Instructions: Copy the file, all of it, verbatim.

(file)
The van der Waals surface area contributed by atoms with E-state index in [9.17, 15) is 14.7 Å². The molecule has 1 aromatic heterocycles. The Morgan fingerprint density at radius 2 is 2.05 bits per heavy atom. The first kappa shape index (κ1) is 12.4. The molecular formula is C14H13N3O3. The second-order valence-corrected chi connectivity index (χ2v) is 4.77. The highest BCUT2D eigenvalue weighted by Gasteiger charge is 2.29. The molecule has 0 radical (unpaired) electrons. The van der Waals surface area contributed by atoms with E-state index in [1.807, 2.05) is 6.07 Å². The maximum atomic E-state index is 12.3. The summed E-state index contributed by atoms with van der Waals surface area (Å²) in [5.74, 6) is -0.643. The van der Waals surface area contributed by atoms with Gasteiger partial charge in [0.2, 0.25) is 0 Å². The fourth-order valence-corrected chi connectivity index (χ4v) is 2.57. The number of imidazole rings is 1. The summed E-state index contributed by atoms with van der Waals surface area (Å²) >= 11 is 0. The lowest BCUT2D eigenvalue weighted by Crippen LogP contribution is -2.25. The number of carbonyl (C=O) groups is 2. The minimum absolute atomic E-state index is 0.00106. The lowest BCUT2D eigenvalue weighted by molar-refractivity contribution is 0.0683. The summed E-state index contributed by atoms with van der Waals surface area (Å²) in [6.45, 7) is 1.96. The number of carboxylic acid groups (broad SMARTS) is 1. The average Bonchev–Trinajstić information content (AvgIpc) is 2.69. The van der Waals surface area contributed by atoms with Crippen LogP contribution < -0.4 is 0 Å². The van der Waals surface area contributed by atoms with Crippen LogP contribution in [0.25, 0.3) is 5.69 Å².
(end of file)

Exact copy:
The van der Waals surface area contributed by atoms with E-state index in [9.17, 15) is 14.7 Å². The molecule has 1 aromatic heterocycles. The Morgan fingerprint density at radius 2 is 2.05 bits per heavy atom. The first kappa shape index (κ1) is 12.4. The molecular formula is C14H13N3O3. The second-order valence-corrected chi connectivity index (χ2v) is 4.77. The highest BCUT2D eigenvalue weighted by Gasteiger charge is 2.29. The molecule has 0 radical (unpaired) electrons. The van der Waals surface area contributed by atoms with E-state index in [1.807, 2.05) is 6.07 Å². The maximum atomic E-state index is 12.3. The summed E-state index contributed by atoms with van der Waals surface area (Å²) in [5.74, 6) is -0.643. The van der Waals surface area contributed by atoms with Gasteiger partial charge in [0.2, 0.25) is 0 Å². The fourth-order valence-corrected chi connectivity index (χ4v) is 2.57. The number of imidazole rings is 1. The summed E-state index contributed by atoms with van der Waals surface area (Å²) >= 11 is 0. The lowest BCUT2D eigenvalue weighted by Crippen LogP contribution is -2.25. The number of carbonyl (C=O) groups is 2. The minimum absolute atomic E-state index is 0.00106. The lowest BCUT2D eigenvalue weighted by molar-refractivity contribution is 0.0683. The summed E-state index contributed by atoms with van der Waals surface area (Å²) in [6.45, 7) is 1.96. The number of carboxylic acid groups (broad SMARTS) is 1. The average Bonchev–Trinajstić information content (AvgIpc) is 2.69. The van der Waals surface area contributed by atoms with Crippen LogP contribution < -0.4 is 0 Å². The van der Waals surface area contributed by atoms with Crippen LogP contribution in [0.25, 0.3) is 5.69 Å².